Hollywood Draws the Line on Unnatural Plastic Surgery

Hollywood is finally realizing that overdone plastic surgery does not look normal. And so casting calls are asking for actors with natural breasts and faces that can actually emote. Studios are asking for the "no implants" or "no Botox" crowd. Film executives are tired of seeing abnormal body parts, like odd-shaped, silicone-filled breasts that bulge just below the collarbone. And they’re finally becoming cognizant that eyebrows don’t belong half way up the forehead; faces were meant to show emotion and lips should not look like zucchinis.

Hollywood is finally realizing that overdone plastic surgery does not look normal. And so casting calls are asking for actors with natural breasts and faces that can actually emote. Studios are asking for the "no implants" or "no Botox" crowd. Film executives are tired of seeing abnormal body parts, like odd-shaped, silicone-filled breasts that bulge just below the collarbone. And they’re finally becoming cognizant that eyebrows don’t belong half way up the forehead; faces were meant to show emotion and lips should not look like zucchinis.  


There is so much overdone plastic surgery on television and in movies that some people think that the unnatural is actually normal. Of course, it's not the plastic surgery that is the problem - it's the pernicious combo of a confused patient and an unartistic doctor willing to do anything to please a celebrity. Plastic surgery should restore a normal appearance, or enhance features so that people look good. Normal, but good; not superhuman and certainly not alien.


Does this mean that the sun is setting on the field of plastic surgery? Not at all. Women and men will continue to have cosmetic surgery to enhance their appearance and stall the effects of aging. But this new Hollywood epiphany may bring into focus the true goal of well-done plastic surgery: To make people look natural…and normal.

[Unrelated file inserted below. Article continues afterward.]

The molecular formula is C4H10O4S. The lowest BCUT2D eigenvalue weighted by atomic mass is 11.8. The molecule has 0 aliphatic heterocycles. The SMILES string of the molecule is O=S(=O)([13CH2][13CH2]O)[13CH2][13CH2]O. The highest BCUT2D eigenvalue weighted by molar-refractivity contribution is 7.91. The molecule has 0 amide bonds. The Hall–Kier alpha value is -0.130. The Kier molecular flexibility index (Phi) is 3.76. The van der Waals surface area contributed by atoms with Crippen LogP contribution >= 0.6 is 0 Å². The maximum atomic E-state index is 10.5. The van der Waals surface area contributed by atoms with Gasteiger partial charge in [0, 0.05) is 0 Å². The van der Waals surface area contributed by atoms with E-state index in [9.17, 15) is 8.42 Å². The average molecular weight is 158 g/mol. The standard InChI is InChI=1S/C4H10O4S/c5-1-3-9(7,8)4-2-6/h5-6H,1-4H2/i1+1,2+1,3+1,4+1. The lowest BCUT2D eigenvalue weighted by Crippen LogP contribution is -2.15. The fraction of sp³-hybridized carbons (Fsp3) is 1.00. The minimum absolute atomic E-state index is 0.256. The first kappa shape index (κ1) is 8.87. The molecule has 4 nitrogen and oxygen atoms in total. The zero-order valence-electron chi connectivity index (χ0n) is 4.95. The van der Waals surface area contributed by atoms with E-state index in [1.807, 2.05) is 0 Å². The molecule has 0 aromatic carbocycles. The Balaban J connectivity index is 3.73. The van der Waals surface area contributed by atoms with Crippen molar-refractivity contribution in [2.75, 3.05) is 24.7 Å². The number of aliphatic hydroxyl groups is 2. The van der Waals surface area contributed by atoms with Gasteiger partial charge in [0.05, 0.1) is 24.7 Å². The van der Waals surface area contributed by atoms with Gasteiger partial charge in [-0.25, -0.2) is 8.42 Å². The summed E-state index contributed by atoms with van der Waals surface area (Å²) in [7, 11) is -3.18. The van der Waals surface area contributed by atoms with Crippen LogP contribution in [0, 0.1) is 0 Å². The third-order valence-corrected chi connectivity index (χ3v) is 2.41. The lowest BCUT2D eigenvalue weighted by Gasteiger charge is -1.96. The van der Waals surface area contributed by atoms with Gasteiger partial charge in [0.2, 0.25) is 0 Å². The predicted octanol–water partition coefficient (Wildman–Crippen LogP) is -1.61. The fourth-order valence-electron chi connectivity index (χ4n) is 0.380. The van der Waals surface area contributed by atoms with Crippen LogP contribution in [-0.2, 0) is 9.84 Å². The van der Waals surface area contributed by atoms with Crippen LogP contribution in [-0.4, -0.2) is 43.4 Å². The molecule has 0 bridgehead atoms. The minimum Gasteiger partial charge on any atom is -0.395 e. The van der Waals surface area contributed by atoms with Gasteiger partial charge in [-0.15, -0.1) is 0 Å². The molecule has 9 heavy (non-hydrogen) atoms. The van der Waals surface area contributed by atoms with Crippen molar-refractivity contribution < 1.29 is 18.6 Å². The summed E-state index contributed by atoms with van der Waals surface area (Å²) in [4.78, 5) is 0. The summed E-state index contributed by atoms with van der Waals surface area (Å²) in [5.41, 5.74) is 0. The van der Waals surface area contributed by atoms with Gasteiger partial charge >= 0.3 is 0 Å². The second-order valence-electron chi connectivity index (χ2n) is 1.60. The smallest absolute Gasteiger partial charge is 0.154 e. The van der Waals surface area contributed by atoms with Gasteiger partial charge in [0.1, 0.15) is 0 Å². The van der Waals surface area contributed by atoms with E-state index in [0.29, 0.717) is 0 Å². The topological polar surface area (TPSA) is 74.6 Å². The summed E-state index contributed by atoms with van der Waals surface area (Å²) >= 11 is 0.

4 Steps to Shedding Your Pandemic Pounds

Forgive yourself, and start walking toward a healthier you.

For those of you who have put on the Pandemic Pounds or added several new COVID Curves, you are not alone. Alarmingly, the American Psychological Association has recently published that almost half of all adults in their survey now have a larger physique. In fact, 42% of people reported gaining roughly 15 pounds (the average published was surprisingly 29 pounds but that included outliers) over the past year. Interestingly, 20% of adults in this survey lost about 12 pounds (I am surely not in this group). Clearly, there is a relationship between stress and weight change. In addition, one in four adults disclosed an increase in alcohol consumption, and 67% of participants distressingly revealed that they have new sleeping patterns.

This past year has brought about what has been called the 'new normal.' Social isolation and inactivity due to quarantining and remote working have sadly contributed to the decline in many people's mental and physical health, as demonstrated by the widespread changes in people's weight, alcohol consumption, and sleeping patterns. Gym closures, frequent ordering of unhealthy takeout, and increased time at home cooking and devouring comfort foods have had a perceptible impact. In addition, many people have delayed routine medical care and screening tests over fear of contracting Covid-19 during these visits. Unfortunately, the 'new normal' has now placed too many people at risk for serious health consequences, including heart attacks and strokes.

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